But [if the explanation of R. Shesheth is correct],1 why should the rule not be stated in reference to the robber himself?2 — Because It was necessary to state the second clause [viz.]: 'if he sells him a cow or a garment.' For in this case the selling is essential, in order that there may be both giving up [on the part of the original owner] and change of ownership,3 but if the robber does not sell the article, since in this case the original owner may still recover it, he may not give evidence.4 Hence in the first clause also the 'selling' is inserted. But [is this rule sound in regard] even to the second clause? Granted that the original owner abandons his claim to the article itself, he has not abandoned his claim to the money, has he?5 — The rule requires to be stated to cover the case where the robber has died, as we have learnt: If a man robs [someone of food] and gives it to his children to eat or bequeaths it to them, they are not under obligation to repay it. But [if this explanation is correct], why should not the rule be stated in reference to the heir [of the thief]?6 It is true, there is a reason [why it should not] if we accept the opinion that the ownership of an heir [of a thief] is not on the same footing as the ownership of a purchaser [from a thief],7 but on the view that the ownership of the heir is on the same footing as the ownership of the purchaser, what are we to say? And Abaye finds yet another difficulty [in the explanation of R. Shesheth, viz. that the expressions] 'because he is responsible for it,' 'because he is not responsible for it' [are on this theory improperly used,8 and] the Baraitha should say, 'because it may be recovered by him', 'because it cannot be recovered by him'? — We must therefore [understand the above rulings] in the light of the dictum enunciated by Rabin b. Samuel in the name of Samuel, viz. If a man sells a field to another [even] without [accepting] responsibility, he cannot give evidence as to the latter's title, because he can keep it safe for his own creditor.9 This applies only to a house or a field, but in the case of a cow or a garment, not only is there no question
Baba Bathra 44b
that [if he sells them without] having declared them security [to a creditor], the creditor has no lien on them1 (the reason being that they are movables, and movables cannot be mortgaged to a creditor; and even if the debtor gives a written promise to pay 'from the coat on his back', that is only binding so long as they are actually there but not if they are not there), but even if he did declare them to be security, the creditor still has no lien on them.2 The reason is to be found in the dictum of Raba, for Raba said: If a man declares his slave security for a debt, and then sells him, the creditor can seize him [in satisfaction of the debt], but if he declares his ox or his ass security for the debt and then sells it, the creditor cannot seize it [in payment of the debt],3 the reason being that the former [the hypothecating of a slave] becomes generally known, but the latter [that of an ox or an ass] does not become generally known.4 But is there not a possibility5 that he [the seller] mortgaged to him [the creditor] movables along with landed property,6 and Raba has laid down that if a man mortgages to another movables along with landed property, the latter acquires a lien over the land and acquires one over the movables also7 (providing — R. Hisda adds — he inserts in the bond the words,'this bond is no mere asmakta8 or draft form')? — We assume here that the seller sold [the cow or the garment] immediately after himself acquiring it.9 But is there not still a possibility that this is a case where [the seller has given his creditor a bond on movables which] he will hereafter acquire,10 and may we not learn from this fact11 that if [a man gives his creditor a bond on movables which] he is hereafter to acquire, and then acquires them and sells them or acquires them and bequeaths them, the creditor has no lien on them?12 — This,13 however, was only meant to apply to the case where the witnesses say, We know that this man never owned any land.14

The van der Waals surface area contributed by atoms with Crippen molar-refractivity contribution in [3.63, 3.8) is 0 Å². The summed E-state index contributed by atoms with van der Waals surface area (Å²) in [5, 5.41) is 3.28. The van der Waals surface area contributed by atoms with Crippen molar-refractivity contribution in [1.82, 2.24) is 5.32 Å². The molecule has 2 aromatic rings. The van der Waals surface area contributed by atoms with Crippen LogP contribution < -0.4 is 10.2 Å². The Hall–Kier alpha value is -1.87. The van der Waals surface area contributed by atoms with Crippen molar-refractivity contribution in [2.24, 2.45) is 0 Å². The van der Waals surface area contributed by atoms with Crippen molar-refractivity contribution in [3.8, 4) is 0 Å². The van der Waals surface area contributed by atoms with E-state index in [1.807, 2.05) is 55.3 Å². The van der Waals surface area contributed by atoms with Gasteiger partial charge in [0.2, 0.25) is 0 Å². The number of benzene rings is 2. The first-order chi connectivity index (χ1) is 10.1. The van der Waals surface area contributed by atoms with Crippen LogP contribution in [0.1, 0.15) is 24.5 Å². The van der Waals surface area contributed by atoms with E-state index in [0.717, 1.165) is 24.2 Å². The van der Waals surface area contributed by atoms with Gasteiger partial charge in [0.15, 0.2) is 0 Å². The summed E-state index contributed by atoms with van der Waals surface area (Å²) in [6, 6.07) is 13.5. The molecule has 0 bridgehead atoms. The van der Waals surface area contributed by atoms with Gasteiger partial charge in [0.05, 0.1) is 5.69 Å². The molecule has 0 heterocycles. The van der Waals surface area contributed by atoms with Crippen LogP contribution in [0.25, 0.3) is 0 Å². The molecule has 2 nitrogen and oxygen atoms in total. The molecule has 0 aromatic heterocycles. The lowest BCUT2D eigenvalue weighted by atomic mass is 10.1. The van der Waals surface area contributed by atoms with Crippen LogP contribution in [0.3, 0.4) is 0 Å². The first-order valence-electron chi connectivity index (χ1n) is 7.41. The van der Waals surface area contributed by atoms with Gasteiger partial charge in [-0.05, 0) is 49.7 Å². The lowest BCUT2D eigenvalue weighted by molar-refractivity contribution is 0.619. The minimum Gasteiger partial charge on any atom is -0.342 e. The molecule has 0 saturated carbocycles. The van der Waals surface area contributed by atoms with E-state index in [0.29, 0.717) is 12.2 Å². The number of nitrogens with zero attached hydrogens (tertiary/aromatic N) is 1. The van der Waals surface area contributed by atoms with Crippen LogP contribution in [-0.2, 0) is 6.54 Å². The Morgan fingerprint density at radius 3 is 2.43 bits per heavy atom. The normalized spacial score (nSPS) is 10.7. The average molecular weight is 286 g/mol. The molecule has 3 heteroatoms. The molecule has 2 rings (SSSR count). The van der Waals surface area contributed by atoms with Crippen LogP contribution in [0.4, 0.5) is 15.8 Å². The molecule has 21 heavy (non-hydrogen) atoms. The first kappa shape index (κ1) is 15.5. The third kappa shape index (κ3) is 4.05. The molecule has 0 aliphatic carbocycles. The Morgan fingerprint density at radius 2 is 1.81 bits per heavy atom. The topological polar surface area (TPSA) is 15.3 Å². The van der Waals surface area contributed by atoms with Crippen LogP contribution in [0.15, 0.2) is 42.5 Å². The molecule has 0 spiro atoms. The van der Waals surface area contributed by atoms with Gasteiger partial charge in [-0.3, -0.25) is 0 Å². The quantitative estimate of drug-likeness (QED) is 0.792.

But has not R. Papa said: Although the Rabbis have laid down that if a man sells his field to another without a guarantee15 and his creditor comes and seizes it, the purchaser cannot recover [the price of the field] from him, yet if it is found that the field did not belong to him, he can recover?16 — In this case we suppose that the purchaser recognises the ass [he bought] as being the foal of an ass belonging to the seller.17 R. Zebid, however, says that even if it is found that the field did not belong to the seller, the purchaser cannot recover from him, because he can say to him, That was precisely why I sold to you without a guarantee.
[To revert to] the above text, 'Rabin b. Samuel said in the name of Samuel: If a man sells a field to another without [accepting] responsibility, he cannot give evidence as to the latter's title, because he can keep it safe for his own creditor'.18 How can this be?
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